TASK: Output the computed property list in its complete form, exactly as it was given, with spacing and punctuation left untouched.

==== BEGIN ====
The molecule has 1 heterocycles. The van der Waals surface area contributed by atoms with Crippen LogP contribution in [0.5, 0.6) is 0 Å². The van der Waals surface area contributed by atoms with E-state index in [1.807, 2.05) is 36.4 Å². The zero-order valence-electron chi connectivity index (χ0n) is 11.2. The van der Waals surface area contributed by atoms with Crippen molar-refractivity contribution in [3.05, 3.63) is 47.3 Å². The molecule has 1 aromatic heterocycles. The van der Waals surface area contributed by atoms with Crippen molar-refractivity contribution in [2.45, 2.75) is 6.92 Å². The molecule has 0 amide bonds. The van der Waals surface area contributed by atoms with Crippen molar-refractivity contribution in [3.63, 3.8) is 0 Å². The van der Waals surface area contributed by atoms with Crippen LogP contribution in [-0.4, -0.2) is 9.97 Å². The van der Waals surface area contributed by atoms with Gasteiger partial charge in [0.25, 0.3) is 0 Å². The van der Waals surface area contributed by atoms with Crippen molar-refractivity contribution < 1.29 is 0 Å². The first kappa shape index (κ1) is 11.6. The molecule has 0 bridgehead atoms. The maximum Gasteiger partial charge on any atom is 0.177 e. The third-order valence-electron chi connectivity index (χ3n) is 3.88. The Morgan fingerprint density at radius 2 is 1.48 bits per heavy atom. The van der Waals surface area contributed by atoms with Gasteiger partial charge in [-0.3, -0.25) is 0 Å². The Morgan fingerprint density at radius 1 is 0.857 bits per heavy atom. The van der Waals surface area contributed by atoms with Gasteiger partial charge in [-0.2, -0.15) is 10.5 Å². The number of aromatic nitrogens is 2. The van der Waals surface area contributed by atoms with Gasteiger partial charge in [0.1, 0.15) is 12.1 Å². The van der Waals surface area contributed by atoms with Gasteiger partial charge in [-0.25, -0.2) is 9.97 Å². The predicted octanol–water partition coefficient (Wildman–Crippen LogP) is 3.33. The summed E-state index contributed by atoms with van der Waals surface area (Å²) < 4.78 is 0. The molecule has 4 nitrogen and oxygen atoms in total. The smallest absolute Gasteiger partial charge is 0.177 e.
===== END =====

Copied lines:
The molecule has 1 heterocycles. The van der Waals surface area contributed by atoms with Crippen LogP contribution in [0.5, 0.6) is 0 Å². The van der Waals surface area contributed by atoms with E-state index in [1.807, 2.05) is 36.4 Å². The zero-order valence-electron chi connectivity index (χ0n) is 11.2. The van der Waals surface area contributed by atoms with Crippen molar-refractivity contribution in [3.05, 3.63) is 47.3 Å². The molecule has 1 aromatic heterocycles. The van der Waals surface area contributed by atoms with Crippen molar-refractivity contribution in [2.45, 2.75) is 6.92 Å². The molecule has 0 amide bonds. The van der Waals surface area contributed by atoms with Crippen molar-refractivity contribution in [3.63, 3.8) is 0 Å². The van der Waals surface area contributed by atoms with Crippen LogP contribution in [-0.4, -0.2) is 9.97 Å². The van der Waals surface area contributed by atoms with Gasteiger partial charge in [0.25, 0.3) is 0 Å². The van der Waals surface area contributed by atoms with Crippen molar-refractivity contribution < 1.29 is 0 Å². The first kappa shape index (κ1) is 11.6. The molecule has 0 bridgehead atoms. The maximum Gasteiger partial charge on any atom is 0.177 e. The third-order valence-electron chi connectivity index (χ3n) is 3.88. The Morgan fingerprint density at radius 2 is 1.48 bits per heavy atom. The van der Waals surface area contributed by atoms with Gasteiger partial charge in [-0.3, -0.25) is 0 Å². The Morgan fingerprint density at radius 1 is 0.857 bits per heavy atom. The van der Waals surface area contributed by atoms with Gasteiger partial charge in [-0.2, -0.15) is 10.5 Å². The number of aromatic nitrogens is 2. The van der Waals surface area contributed by atoms with Gasteiger partial charge in [0.1, 0.15) is 12.1 Å². The van der Waals surface area contributed by atoms with Gasteiger partial charge in [-0.25, -0.2) is 9.97 Å². The predicted octanol–water partition coefficient (Wildman–Crippen LogP) is 3.33. The summed E-state index contributed by atoms with van der Waals surface area (Å²) < 4.78 is 0. The molecule has 4 nitrogen and oxygen atoms in total. The smallest absolute Gasteiger partial charge is 0.177 e.